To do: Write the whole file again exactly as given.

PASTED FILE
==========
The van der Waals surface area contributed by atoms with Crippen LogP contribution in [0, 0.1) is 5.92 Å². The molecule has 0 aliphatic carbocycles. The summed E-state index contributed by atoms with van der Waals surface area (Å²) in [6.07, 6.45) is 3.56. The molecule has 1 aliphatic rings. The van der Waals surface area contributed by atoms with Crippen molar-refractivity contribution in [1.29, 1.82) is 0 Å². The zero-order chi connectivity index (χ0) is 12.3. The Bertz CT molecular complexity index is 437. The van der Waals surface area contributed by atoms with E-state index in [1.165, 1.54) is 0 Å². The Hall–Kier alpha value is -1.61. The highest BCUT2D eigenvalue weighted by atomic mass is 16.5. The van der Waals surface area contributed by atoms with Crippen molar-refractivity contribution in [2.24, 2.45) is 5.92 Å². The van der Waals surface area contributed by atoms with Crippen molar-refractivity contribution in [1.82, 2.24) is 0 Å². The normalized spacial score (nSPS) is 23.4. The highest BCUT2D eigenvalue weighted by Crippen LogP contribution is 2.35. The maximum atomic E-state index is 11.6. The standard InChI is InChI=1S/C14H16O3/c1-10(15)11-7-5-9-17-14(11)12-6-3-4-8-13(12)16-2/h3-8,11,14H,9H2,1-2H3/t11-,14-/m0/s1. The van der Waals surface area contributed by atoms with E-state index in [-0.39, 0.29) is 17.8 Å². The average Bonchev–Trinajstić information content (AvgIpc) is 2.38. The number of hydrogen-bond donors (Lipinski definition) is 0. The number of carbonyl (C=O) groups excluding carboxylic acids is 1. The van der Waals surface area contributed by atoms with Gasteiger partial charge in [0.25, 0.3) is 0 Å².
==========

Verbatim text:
The van der Waals surface area contributed by atoms with Crippen LogP contribution in [0, 0.1) is 5.92 Å². The molecule has 0 aliphatic carbocycles. The summed E-state index contributed by atoms with van der Waals surface area (Å²) in [6.07, 6.45) is 3.56. The molecule has 1 aliphatic rings. The van der Waals surface area contributed by atoms with Crippen molar-refractivity contribution in [1.29, 1.82) is 0 Å². The zero-order chi connectivity index (χ0) is 12.3. The Bertz CT molecular complexity index is 437. The van der Waals surface area contributed by atoms with E-state index in [1.165, 1.54) is 0 Å². The Hall–Kier alpha value is -1.61. The highest BCUT2D eigenvalue weighted by atomic mass is 16.5. The van der Waals surface area contributed by atoms with Crippen molar-refractivity contribution in [2.24, 2.45) is 5.92 Å². The van der Waals surface area contributed by atoms with Crippen molar-refractivity contribution in [1.82, 2.24) is 0 Å². The normalized spacial score (nSPS) is 23.4. The highest BCUT2D eigenvalue weighted by Crippen LogP contribution is 2.35. The maximum atomic E-state index is 11.6. The standard InChI is InChI=1S/C14H16O3/c1-10(15)11-7-5-9-17-14(11)12-6-3-4-8-13(12)16-2/h3-8,11,14H,9H2,1-2H3/t11-,14-/m0/s1. The van der Waals surface area contributed by atoms with E-state index in [-0.39, 0.29) is 17.8 Å². The average Bonchev–Trinajstić information content (AvgIpc) is 2.38. The number of hydrogen-bond donors (Lipinski definition) is 0. The number of carbonyl (C=O) groups excluding carboxylic acids is 1. The van der Waals surface area contributed by atoms with Gasteiger partial charge in [0.25, 0.3) is 0 Å².